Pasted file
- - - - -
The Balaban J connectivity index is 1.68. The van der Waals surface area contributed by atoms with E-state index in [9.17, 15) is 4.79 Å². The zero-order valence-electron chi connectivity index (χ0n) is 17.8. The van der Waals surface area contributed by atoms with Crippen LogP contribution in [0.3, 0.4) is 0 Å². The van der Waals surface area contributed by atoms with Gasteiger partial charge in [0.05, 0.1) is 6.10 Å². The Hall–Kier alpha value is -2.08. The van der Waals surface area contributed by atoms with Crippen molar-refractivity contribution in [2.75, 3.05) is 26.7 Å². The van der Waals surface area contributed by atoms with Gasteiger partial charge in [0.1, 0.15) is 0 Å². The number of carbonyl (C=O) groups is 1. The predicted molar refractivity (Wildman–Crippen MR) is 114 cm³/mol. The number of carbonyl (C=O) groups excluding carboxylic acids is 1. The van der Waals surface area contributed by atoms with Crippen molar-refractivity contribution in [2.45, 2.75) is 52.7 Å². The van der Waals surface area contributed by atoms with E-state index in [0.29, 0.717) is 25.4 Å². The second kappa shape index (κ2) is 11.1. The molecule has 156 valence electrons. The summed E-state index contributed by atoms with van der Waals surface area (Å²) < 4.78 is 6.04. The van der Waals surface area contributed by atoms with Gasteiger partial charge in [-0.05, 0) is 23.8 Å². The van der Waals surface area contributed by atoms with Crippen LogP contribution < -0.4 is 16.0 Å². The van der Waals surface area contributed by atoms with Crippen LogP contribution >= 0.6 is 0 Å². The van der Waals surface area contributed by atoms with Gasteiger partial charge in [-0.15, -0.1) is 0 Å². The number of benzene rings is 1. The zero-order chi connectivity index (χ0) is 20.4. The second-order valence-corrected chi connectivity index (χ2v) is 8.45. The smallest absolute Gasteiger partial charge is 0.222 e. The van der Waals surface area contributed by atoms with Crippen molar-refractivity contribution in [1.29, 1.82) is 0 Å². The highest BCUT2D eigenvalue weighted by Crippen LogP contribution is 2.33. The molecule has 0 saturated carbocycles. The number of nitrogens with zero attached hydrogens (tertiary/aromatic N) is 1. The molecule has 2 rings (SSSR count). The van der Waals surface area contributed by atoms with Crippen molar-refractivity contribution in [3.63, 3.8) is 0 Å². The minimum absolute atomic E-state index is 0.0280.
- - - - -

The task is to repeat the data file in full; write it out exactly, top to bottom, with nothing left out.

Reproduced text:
The Balaban J connectivity index is 1.68. The van der Waals surface area contributed by atoms with E-state index in [9.17, 15) is 4.79 Å². The zero-order valence-electron chi connectivity index (χ0n) is 17.8. The van der Waals surface area contributed by atoms with Crippen LogP contribution in [0.3, 0.4) is 0 Å². The van der Waals surface area contributed by atoms with Gasteiger partial charge in [0.05, 0.1) is 6.10 Å². The Hall–Kier alpha value is -2.08. The van der Waals surface area contributed by atoms with Crippen molar-refractivity contribution in [2.75, 3.05) is 26.7 Å². The van der Waals surface area contributed by atoms with Gasteiger partial charge in [0.1, 0.15) is 0 Å². The number of carbonyl (C=O) groups is 1. The predicted molar refractivity (Wildman–Crippen MR) is 114 cm³/mol. The number of carbonyl (C=O) groups excluding carboxylic acids is 1. The van der Waals surface area contributed by atoms with Crippen molar-refractivity contribution in [2.45, 2.75) is 52.7 Å². The van der Waals surface area contributed by atoms with E-state index in [0.29, 0.717) is 25.4 Å². The second kappa shape index (κ2) is 11.1. The molecule has 156 valence electrons. The summed E-state index contributed by atoms with van der Waals surface area (Å²) < 4.78 is 6.04. The van der Waals surface area contributed by atoms with Gasteiger partial charge in [-0.05, 0) is 23.8 Å². The van der Waals surface area contributed by atoms with Crippen LogP contribution < -0.4 is 16.0 Å². The van der Waals surface area contributed by atoms with Crippen LogP contribution >= 0.6 is 0 Å². The van der Waals surface area contributed by atoms with Gasteiger partial charge in [-0.15, -0.1) is 0 Å². The number of benzene rings is 1. The zero-order chi connectivity index (χ0) is 20.4. The second-order valence-corrected chi connectivity index (χ2v) is 8.45. The smallest absolute Gasteiger partial charge is 0.222 e. The van der Waals surface area contributed by atoms with Crippen molar-refractivity contribution in [1.29, 1.82) is 0 Å². The highest BCUT2D eigenvalue weighted by Crippen LogP contribution is 2.33. The molecule has 0 saturated carbocycles. The number of nitrogens with zero attached hydrogens (tertiary/aromatic N) is 1. The molecule has 2 rings (SSSR count). The van der Waals surface area contributed by atoms with Crippen molar-refractivity contribution in [3.63, 3.8) is 0 Å². The minimum absolute atomic E-state index is 0.0280.